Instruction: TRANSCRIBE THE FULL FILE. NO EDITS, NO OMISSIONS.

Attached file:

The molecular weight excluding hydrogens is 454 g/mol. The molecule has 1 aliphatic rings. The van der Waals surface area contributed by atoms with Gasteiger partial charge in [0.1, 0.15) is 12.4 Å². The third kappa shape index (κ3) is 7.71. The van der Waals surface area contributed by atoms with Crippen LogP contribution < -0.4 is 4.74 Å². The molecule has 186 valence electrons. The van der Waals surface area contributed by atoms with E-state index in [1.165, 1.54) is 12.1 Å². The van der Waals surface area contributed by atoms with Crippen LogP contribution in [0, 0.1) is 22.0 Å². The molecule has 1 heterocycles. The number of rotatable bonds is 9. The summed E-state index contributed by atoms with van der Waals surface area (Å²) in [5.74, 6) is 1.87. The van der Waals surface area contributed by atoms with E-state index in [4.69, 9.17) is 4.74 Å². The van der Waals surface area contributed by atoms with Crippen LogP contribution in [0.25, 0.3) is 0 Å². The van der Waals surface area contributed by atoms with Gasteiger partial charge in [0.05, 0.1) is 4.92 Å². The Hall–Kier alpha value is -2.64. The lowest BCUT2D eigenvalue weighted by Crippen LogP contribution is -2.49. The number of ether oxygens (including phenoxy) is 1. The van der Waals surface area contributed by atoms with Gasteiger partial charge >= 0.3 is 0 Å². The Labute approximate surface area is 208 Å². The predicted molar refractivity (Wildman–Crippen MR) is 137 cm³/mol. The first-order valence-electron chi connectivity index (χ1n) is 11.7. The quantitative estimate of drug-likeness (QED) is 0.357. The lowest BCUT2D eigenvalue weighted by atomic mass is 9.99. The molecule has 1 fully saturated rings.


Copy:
The molecular weight excluding hydrogens is 454 g/mol. The molecule has 1 aliphatic rings. The van der Waals surface area contributed by atoms with Gasteiger partial charge in [0.1, 0.15) is 12.4 Å². The third kappa shape index (κ3) is 7.71. The van der Waals surface area contributed by atoms with Crippen LogP contribution < -0.4 is 4.74 Å². The molecule has 186 valence electrons. The van der Waals surface area contributed by atoms with E-state index in [1.165, 1.54) is 12.1 Å². The van der Waals surface area contributed by atoms with Crippen LogP contribution in [0, 0.1) is 22.0 Å². The molecule has 1 heterocycles. The number of rotatable bonds is 9. The summed E-state index contributed by atoms with van der Waals surface area (Å²) in [5.74, 6) is 1.87. The van der Waals surface area contributed by atoms with E-state index in [4.69, 9.17) is 4.74 Å². The van der Waals surface area contributed by atoms with Crippen LogP contribution in [0.25, 0.3) is 0 Å². The van der Waals surface area contributed by atoms with Gasteiger partial charge in [0.05, 0.1) is 4.92 Å². The Hall–Kier alpha value is -2.64. The lowest BCUT2D eigenvalue weighted by Crippen LogP contribution is -2.49. The number of ether oxygens (including phenoxy) is 1. The van der Waals surface area contributed by atoms with Gasteiger partial charge >= 0.3 is 0 Å². The Labute approximate surface area is 208 Å². The predicted molar refractivity (Wildman–Crippen MR) is 137 cm³/mol. The first-order valence-electron chi connectivity index (χ1n) is 11.7. The quantitative estimate of drug-likeness (QED) is 0.357. The lowest BCUT2D eigenvalue weighted by atomic mass is 9.99. The molecule has 1 fully saturated rings.